USER NE from South Spanish Málaga count a proud nine full members, that alone already is a sign that this is not the typical band from next door. We have a side flute as well as a bagpipes, a clarinet and a Carrilón (whatever that might be) and the whole thing is then called “Epic Folk Pagan Metal“.
The debut „Nibelum Das Uhört“ from 2000 apparently had been released via a mini label, which was connected to a magazine that under the cover of Black Metal propagated right wing politics, USER NE themselves thankfully do not have any tendencies of that sort and now have signed with the Repulse Records follow up Xtreem Music, via which the second album “Tarantos” was released in early 2003.
And indeed USER NE are a band that you cannot just review like the others, because here Black and Death Metal meets Hispanic Folk and everything assembled in a pretty unusual way, with lyrics in, I think, Spanish, but some of the song titles do not seem to belong into that language…
Anyways, musically the Spaniards offer us a pretty original and interesting mix, the intro “Taranto” consists of Spanish guitars, before “Viola Dobozy” sets out with a flamenco rhythm, after which the band switches into epic Death/Black Metal that then is broken through by a bagpipe, together with alternating rough and clear vocals, then also two different kinds of flutes and some female vocals, extremely interesting start! The ending of the song could come straight form “Ali Baba And The 40 Thieves”, looking at the origin of the band most probably or Moorish descent, before the instrumental “Okankene 22” brings us acoustic guitars with lead flute. And in “Tras El IV Caos” we basically get all of the above in one song.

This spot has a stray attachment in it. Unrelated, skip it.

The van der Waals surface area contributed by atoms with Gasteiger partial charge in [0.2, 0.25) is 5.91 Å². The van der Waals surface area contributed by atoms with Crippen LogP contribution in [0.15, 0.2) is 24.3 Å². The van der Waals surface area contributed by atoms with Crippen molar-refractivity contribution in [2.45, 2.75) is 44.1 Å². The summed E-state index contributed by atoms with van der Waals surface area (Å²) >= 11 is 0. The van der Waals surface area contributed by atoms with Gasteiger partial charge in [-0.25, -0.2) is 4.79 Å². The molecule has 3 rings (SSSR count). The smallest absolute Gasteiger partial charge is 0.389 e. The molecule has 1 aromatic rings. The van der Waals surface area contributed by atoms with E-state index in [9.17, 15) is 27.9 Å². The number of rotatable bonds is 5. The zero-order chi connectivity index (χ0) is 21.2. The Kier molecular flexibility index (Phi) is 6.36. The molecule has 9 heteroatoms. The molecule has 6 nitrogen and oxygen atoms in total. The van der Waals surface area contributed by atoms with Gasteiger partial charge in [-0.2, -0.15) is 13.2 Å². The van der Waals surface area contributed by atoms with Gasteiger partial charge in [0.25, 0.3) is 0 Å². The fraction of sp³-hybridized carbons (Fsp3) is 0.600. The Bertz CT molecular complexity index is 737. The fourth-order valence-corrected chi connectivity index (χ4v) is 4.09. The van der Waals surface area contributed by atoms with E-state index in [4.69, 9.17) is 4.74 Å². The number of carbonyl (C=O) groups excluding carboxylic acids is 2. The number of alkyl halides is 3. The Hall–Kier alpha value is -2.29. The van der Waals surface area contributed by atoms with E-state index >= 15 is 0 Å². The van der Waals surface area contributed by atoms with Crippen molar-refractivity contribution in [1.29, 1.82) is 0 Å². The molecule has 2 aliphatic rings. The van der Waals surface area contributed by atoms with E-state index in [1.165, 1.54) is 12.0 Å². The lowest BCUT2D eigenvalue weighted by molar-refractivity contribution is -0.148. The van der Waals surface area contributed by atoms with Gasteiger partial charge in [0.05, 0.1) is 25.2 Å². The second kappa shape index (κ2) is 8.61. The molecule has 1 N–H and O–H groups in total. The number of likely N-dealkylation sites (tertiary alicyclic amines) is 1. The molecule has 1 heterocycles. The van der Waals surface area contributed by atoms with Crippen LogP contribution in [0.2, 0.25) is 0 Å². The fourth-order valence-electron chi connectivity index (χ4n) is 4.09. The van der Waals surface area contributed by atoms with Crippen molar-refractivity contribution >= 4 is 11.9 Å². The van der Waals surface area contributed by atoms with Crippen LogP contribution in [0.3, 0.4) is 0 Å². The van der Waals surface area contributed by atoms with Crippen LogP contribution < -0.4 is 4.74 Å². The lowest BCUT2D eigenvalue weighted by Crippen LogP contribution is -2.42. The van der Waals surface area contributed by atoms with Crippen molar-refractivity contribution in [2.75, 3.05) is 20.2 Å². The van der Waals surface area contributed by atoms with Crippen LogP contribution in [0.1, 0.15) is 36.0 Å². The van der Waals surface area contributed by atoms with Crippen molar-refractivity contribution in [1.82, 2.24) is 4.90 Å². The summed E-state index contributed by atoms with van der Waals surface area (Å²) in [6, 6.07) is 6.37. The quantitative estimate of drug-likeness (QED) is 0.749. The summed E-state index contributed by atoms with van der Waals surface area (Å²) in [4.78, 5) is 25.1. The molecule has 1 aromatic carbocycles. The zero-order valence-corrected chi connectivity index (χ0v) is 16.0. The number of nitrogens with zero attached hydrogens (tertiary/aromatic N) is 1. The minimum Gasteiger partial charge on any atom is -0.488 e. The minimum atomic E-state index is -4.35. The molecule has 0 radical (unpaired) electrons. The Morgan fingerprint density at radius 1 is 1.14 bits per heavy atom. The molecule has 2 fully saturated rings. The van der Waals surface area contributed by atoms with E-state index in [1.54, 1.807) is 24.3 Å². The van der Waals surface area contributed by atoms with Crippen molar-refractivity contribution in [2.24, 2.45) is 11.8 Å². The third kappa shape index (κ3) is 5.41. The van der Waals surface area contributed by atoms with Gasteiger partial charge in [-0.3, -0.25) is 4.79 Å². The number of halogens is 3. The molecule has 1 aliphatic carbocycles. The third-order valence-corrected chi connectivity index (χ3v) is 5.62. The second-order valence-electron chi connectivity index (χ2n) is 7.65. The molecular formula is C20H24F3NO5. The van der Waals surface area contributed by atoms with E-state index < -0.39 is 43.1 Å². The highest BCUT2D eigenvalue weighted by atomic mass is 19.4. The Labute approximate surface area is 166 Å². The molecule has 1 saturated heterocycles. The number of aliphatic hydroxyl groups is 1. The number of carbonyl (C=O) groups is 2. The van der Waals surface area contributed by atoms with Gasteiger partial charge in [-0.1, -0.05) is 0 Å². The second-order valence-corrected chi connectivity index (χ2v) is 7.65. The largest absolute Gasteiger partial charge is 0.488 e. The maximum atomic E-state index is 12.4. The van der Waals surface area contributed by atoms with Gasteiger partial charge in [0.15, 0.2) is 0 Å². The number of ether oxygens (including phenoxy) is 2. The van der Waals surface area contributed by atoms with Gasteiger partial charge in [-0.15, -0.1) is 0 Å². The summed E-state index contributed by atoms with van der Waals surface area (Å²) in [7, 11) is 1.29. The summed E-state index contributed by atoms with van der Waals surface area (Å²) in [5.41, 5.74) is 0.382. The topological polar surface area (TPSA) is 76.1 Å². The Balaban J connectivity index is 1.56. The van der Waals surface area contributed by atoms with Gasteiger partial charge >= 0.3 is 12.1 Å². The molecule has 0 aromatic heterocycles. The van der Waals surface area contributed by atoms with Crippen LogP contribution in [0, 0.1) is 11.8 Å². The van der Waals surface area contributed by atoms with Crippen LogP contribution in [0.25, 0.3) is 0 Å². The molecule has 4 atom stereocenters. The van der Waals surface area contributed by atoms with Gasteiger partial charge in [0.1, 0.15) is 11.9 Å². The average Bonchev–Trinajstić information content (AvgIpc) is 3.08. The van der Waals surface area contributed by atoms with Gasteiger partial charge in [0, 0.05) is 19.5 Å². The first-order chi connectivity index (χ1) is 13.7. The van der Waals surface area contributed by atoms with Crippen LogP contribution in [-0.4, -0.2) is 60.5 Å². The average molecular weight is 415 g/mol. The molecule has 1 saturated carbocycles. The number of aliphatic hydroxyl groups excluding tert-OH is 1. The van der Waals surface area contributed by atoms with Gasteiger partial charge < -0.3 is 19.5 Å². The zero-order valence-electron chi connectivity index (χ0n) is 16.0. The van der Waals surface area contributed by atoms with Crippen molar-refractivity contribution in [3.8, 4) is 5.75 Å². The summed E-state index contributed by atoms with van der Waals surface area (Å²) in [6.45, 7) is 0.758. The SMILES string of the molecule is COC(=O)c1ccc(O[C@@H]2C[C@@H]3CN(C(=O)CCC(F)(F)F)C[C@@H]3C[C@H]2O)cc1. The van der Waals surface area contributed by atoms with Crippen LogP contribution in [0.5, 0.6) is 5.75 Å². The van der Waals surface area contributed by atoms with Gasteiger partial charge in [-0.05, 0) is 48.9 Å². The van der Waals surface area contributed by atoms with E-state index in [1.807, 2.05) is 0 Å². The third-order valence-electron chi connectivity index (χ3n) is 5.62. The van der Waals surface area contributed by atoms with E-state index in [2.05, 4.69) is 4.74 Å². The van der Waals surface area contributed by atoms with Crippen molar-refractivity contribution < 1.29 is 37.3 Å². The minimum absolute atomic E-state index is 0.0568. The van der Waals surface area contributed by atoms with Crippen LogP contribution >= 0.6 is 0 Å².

That the band has a lot of courage in their compositions is also proved in the course of the next songs, with the pure Folk instrumental “Andaluci”, the highly interesting Folk Doom of “Nivel-Um Cix“, the excellent „Main Ört“, which brings us a sort of medieval Folk Black Metal, which I would hand out as check out tip right away, with its bagpipes and the more than ten-minute, very complex “Al-Minzorth” at the end.
With all experimentalism the Spaniards never lose the red line within the songs, which makes “Tarantos” a true listening experience, if you are willing to sit down and really listen to this CD, which is innovative, refreshing, courageous and just simply good, listen for yourself, it’s worth it! (Online March 25, 2004)